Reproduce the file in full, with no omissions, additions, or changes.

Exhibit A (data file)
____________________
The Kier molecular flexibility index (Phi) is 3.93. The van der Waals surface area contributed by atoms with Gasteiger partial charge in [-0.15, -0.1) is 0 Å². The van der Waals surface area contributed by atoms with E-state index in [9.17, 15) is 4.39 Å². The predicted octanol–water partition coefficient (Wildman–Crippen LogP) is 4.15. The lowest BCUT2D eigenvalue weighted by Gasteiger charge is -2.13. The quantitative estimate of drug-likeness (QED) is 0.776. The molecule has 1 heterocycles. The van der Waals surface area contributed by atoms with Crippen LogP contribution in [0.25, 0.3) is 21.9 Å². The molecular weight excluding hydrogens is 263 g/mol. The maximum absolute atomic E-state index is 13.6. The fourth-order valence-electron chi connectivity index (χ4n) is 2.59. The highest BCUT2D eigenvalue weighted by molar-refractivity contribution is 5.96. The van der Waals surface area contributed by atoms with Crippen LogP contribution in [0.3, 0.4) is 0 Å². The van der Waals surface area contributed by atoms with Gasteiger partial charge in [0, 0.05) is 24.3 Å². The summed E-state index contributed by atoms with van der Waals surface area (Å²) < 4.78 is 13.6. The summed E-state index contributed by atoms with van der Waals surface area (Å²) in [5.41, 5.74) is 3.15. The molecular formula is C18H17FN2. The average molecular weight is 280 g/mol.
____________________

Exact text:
The Kier molecular flexibility index (Phi) is 3.93. The van der Waals surface area contributed by atoms with Gasteiger partial charge in [-0.15, -0.1) is 0 Å². The van der Waals surface area contributed by atoms with E-state index in [9.17, 15) is 4.39 Å². The predicted octanol–water partition coefficient (Wildman–Crippen LogP) is 4.15. The lowest BCUT2D eigenvalue weighted by Gasteiger charge is -2.13. The quantitative estimate of drug-likeness (QED) is 0.776. The molecule has 1 heterocycles. The van der Waals surface area contributed by atoms with Crippen LogP contribution in [0.25, 0.3) is 21.9 Å². The molecular weight excluding hydrogens is 263 g/mol. The maximum absolute atomic E-state index is 13.6. The fourth-order valence-electron chi connectivity index (χ4n) is 2.59. The highest BCUT2D eigenvalue weighted by molar-refractivity contribution is 5.96. The van der Waals surface area contributed by atoms with Crippen LogP contribution in [0.3, 0.4) is 0 Å². The van der Waals surface area contributed by atoms with Gasteiger partial charge in [0, 0.05) is 24.3 Å². The summed E-state index contributed by atoms with van der Waals surface area (Å²) < 4.78 is 13.6. The summed E-state index contributed by atoms with van der Waals surface area (Å²) in [5.41, 5.74) is 3.15. The molecular formula is C18H17FN2. The average molecular weight is 280 g/mol.